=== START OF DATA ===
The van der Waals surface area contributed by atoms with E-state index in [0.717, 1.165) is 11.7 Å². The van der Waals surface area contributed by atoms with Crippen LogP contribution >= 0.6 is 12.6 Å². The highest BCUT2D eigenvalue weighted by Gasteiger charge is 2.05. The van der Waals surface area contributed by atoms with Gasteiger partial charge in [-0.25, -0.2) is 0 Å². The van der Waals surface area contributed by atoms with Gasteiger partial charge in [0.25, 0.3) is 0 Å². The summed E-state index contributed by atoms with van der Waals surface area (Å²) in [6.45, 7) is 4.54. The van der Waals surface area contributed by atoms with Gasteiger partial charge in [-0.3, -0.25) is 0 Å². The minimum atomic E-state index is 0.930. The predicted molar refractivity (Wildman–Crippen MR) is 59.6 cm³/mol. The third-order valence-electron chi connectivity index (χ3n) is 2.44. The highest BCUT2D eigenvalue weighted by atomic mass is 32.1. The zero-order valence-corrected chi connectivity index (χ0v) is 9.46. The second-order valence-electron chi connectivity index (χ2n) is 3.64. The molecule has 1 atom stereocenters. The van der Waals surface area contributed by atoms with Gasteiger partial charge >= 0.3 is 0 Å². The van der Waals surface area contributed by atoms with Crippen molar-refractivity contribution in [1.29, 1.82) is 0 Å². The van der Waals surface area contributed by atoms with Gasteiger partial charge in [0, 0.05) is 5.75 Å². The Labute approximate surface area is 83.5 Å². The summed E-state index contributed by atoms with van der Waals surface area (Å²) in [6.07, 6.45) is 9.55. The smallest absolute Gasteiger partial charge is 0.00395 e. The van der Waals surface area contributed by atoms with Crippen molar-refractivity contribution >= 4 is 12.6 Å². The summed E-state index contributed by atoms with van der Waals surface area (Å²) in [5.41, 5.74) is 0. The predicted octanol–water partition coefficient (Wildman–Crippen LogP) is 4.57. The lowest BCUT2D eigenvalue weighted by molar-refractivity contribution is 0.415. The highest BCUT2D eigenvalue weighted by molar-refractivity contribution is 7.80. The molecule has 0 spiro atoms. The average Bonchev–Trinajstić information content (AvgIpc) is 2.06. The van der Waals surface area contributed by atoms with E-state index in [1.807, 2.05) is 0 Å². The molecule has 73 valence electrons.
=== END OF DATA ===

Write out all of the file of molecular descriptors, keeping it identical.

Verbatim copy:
The van der Waals surface area contributed by atoms with E-state index in [0.717, 1.165) is 11.7 Å². The van der Waals surface area contributed by atoms with Crippen LogP contribution >= 0.6 is 12.6 Å². The highest BCUT2D eigenvalue weighted by Gasteiger charge is 2.05. The van der Waals surface area contributed by atoms with Gasteiger partial charge in [-0.25, -0.2) is 0 Å². The van der Waals surface area contributed by atoms with Gasteiger partial charge in [0.25, 0.3) is 0 Å². The summed E-state index contributed by atoms with van der Waals surface area (Å²) in [6.45, 7) is 4.54. The van der Waals surface area contributed by atoms with Gasteiger partial charge in [-0.3, -0.25) is 0 Å². The minimum atomic E-state index is 0.930. The predicted molar refractivity (Wildman–Crippen MR) is 59.6 cm³/mol. The third-order valence-electron chi connectivity index (χ3n) is 2.44. The highest BCUT2D eigenvalue weighted by atomic mass is 32.1. The zero-order valence-corrected chi connectivity index (χ0v) is 9.46. The second-order valence-electron chi connectivity index (χ2n) is 3.64. The molecule has 1 atom stereocenters. The van der Waals surface area contributed by atoms with Gasteiger partial charge >= 0.3 is 0 Å². The van der Waals surface area contributed by atoms with Crippen molar-refractivity contribution in [1.29, 1.82) is 0 Å². The van der Waals surface area contributed by atoms with Gasteiger partial charge in [0, 0.05) is 5.75 Å². The Labute approximate surface area is 83.5 Å². The summed E-state index contributed by atoms with van der Waals surface area (Å²) in [6.07, 6.45) is 9.55. The smallest absolute Gasteiger partial charge is 0.00395 e. The van der Waals surface area contributed by atoms with Crippen molar-refractivity contribution >= 4 is 12.6 Å². The summed E-state index contributed by atoms with van der Waals surface area (Å²) in [5.41, 5.74) is 0. The predicted octanol–water partition coefficient (Wildman–Crippen LogP) is 4.57. The lowest BCUT2D eigenvalue weighted by molar-refractivity contribution is 0.415. The highest BCUT2D eigenvalue weighted by molar-refractivity contribution is 7.80. The molecule has 0 spiro atoms. The average Bonchev–Trinajstić information content (AvgIpc) is 2.06. The van der Waals surface area contributed by atoms with E-state index in [1.807, 2.05) is 0 Å². The molecule has 73 valence electrons.